Naloxone

Naloxone

Naloxone, whose term in the official IUPAC nomenclature is: (5 R 9 R, 13 S, 14 S) -17-allyl-3, 14-dihydroxy-4, 5-epoxymorfinan-6-one, is a synthetic alkaloid .
Naloxone has a brute or molecular formula: C19H21NO4 and is a drug marketed under the name of Narcan and used to block the effects of opioids, particularly in cases of respiratory depression.
Naloxone is, in fact, a narcotic drug which acts by reversing the effects of other narcotics according to mechanisms not yet fully defined; it is thought to antagonize their effect by competing with them for binding to the same opioid receptors.
Naloxone is administered exclusively by medical personnel via intramuscular injections, under the skin or directly into a vein.
If naloxone is administered intravenously, it works within a two-minute period, while intramuscularly it works within five minutes; it can, however, be inhaled.
The effects of naloxone last from half an hour to about an hour and multiple doses may be necessary, as the duration of action of most opioids is longer than that of naloxone.
Administration of naloxone in opioid-dependent individuals may cause withdrawal symptoms, including restlessness, agitation, nausea, vomiting, rapid heart rate and sweating.

To avoid this, small spaced doses are given until the desired effect is achieved. It can also worsen the heart problems of patients who have heart disease or who are taking medications that negatively affect the heart.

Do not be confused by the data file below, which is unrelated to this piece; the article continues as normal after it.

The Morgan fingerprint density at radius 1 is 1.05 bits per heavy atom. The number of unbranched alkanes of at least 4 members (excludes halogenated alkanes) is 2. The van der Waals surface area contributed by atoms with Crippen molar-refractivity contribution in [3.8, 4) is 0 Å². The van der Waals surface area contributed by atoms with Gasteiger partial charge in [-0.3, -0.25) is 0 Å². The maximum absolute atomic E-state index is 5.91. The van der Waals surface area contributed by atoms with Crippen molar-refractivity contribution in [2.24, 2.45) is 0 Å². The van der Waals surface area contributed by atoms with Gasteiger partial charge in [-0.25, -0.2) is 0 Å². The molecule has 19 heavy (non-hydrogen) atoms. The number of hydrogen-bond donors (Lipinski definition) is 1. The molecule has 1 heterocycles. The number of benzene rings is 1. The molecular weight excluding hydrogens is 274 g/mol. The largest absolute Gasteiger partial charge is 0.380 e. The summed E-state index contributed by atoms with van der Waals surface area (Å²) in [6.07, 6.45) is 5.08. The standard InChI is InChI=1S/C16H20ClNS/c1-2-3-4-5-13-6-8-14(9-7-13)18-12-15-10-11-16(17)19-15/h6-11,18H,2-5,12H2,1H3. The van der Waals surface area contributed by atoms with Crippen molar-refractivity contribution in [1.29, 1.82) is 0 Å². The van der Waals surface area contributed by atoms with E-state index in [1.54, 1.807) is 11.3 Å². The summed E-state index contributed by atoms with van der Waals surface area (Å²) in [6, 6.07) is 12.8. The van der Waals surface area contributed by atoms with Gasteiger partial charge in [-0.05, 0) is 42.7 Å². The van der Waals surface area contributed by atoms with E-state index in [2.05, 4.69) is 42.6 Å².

After the administration of this drug it is good to consult a doctor immediately in case of:
– rash;
– Hives;
– Itch;
– respiratory difficulties;
– sense of tightness in the chest;
– swelling of the mouth, face, lips or tongue.
It is also good to follow some warnings so it is important to inform the doctor in case:
– of any allergies to the active ingredient, its excipients or any other drug or food;
– other medicines, herbal medicines and supplements that you are taking;
– in which you suffer (or have suffered) from heart disease, seizures, head trauma or brain tumors, drug or alcohol addiction;
– pregnant or breastfeeding.

Warning: The information shown is not medical advice and may not be accurate. The contents are for illustrative purposes only and do not replace medical advice.




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